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Offshore Petroleum History
Posted By bruceW On April 27, 2013 @ 1:11 pm In Offshore Oil and Gas Exploration,Petroleum Pioneers and Inventors,Petroleum Technology | 11 Comments
The exploration history of the U.S. offshore oil and natural gas industry began in the Pacific Ocean more than 100 years ago. As recently as 1947 no company had ever risked drilling beyond the sight of land.
In 1896, as enterprising businessmen pursued California’s prolific Summerland oilfield all the way to the beach, the lure of offshore production enticed Henry L. Williams and his associates to build a pier 300 feet out into the Pacific – and mount a standard cable-tool rig on it.
By 1897 this first offshore well was producing oil and 22 companies soon joined in the boom, constructing 14 more piers and over 400 wells within the next five years. The Summerland offshore field produced for 25 years – fueling the growth of California’s economy.
Piers, Platforms and a Patent
In 1894, Henry Williams drilled two wells on a California beach. He drilled another in 1895 with encouraging results. This led Williams and others to exploring for oil offshore the next year.
They constructed piers and drilled wells, leading to the realization that the Summerland oilfield extended offshore. This would be the first offshore field developed in the nation by drilling offshore wells from piers. – From Santa Barbara County records
In 1911, Gulf Refining Co. abandoned the use of piers. It drilled Ferry Lake No. 1 on Caddo Lake, Louisiana, using a fleet of tugboats, barges, and floating pile drivers. When the well came in at 450 barrels per day, Gulf constructed platforms every 600 feet on each 10-acre lakebed site.
The Caddo Lake wells – completed over water without a pier connection to shore – have frequently been called America’s first true offshore drilling . However, Ohio oil documents record hundreds of oil wells pumping far out into a lake – 20 years before drillers ventured into the waters of Caddo Lake.
As early as 1891, the first submerged oil wells were drilled from platforms built on piles in Grand Lake St. Marys in Ohio, notes historian Judith L. Sneed in “The First Over Water Drilling: The Lost History Of Ohio’s Grand Reservoir Oil Boom.” See “Ohio Offshore Wells.”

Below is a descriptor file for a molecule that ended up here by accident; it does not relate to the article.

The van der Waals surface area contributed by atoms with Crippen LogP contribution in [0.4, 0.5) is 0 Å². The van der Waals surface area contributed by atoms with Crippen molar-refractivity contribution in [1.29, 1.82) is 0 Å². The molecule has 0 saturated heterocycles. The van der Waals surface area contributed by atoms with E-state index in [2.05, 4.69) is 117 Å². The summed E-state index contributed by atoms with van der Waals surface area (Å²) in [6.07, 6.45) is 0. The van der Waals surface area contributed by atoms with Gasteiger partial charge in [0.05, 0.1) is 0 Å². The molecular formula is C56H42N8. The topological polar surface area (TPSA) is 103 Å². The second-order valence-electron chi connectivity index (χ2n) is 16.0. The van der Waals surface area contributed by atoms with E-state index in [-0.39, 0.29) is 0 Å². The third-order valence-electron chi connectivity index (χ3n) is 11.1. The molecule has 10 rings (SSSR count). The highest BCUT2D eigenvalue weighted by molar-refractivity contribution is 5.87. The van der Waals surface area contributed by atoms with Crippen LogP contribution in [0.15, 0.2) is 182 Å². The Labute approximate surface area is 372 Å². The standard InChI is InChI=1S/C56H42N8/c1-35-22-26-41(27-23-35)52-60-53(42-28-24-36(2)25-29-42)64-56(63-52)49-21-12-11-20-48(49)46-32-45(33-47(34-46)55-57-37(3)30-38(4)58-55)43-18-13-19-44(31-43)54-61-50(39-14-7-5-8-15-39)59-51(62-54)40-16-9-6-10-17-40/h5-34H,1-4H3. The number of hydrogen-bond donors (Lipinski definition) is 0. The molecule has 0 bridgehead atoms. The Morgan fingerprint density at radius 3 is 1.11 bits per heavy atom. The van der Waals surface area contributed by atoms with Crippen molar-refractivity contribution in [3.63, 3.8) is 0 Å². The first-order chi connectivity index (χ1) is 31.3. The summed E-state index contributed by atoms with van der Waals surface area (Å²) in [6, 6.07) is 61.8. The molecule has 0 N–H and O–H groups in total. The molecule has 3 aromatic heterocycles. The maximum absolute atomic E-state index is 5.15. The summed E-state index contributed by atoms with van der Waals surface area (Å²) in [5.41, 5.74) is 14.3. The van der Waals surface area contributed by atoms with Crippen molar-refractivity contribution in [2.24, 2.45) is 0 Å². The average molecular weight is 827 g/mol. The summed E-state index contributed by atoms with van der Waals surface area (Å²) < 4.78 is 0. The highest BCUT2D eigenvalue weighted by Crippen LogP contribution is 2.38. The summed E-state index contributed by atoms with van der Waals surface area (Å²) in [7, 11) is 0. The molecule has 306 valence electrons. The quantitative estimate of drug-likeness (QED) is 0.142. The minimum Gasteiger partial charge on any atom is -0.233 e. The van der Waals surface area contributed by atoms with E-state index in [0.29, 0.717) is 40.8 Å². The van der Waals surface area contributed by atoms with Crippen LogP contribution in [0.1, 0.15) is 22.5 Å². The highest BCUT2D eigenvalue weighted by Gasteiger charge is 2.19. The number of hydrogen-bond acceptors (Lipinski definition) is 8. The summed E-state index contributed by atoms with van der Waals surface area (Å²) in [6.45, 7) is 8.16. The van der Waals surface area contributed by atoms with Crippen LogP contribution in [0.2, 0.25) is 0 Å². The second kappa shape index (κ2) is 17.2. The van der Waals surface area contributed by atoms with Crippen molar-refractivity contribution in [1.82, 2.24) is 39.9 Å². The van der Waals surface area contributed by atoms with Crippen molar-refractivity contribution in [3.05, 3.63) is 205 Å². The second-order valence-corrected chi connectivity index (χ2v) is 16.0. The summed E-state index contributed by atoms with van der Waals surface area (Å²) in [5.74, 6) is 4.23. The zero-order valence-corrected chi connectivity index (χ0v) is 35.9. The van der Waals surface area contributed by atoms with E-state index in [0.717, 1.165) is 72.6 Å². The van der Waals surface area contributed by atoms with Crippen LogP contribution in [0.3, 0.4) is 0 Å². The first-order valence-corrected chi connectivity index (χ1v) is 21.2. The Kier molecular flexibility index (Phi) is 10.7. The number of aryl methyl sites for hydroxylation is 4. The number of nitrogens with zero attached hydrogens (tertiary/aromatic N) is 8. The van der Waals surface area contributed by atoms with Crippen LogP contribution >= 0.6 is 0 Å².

Even earlier, some historians say the true beginning of the modern offshore industry can be traced to an 1869 U.S. patent. Thomas Fitch Rowland of Greenpoint, New York, patented a “submarine drilling apparatus” on May 4, 1869.
Rowland’s design included a fixed, working platform for drilling offshore to a depth of almost 50 feet. The anchored, four-legged tower – with telescoping legs “suitable hydraulic attachments or devices” – resembles modern offshore platforms. Ream more in “An 1869 Offshore Rig Patent.” 
Gulf of Mexico Technologies
In 1938, Pure Oil Co. and Superior Oil Co. built a freestanding drilling platform in the Gulf of Mexico, despite logistics, engineering, and communications challenges.
They hired a Houston engineering and construction company, Brown & Root Marine Operators, Inc., to build a 320-foot by 180-foot freestanding wooden deck in 14-feet of water about a mile offshore. The chosen drilling site was near Creole, La.
Using onshore building criteria and intuition, the Creole platform was designed to withstand winds of 150 mph and constructed 15 feet above the water. Three hundred treated yellow pine pilings were driven 14 feet into the sandy bottom.
The Superior-Pure State No. 1 well was successful – but was wiped off its pilings by a hurricane in 1940. Although the pilings were damaged, the platform was quickly rebuilt and put back into production in the four million barrel field.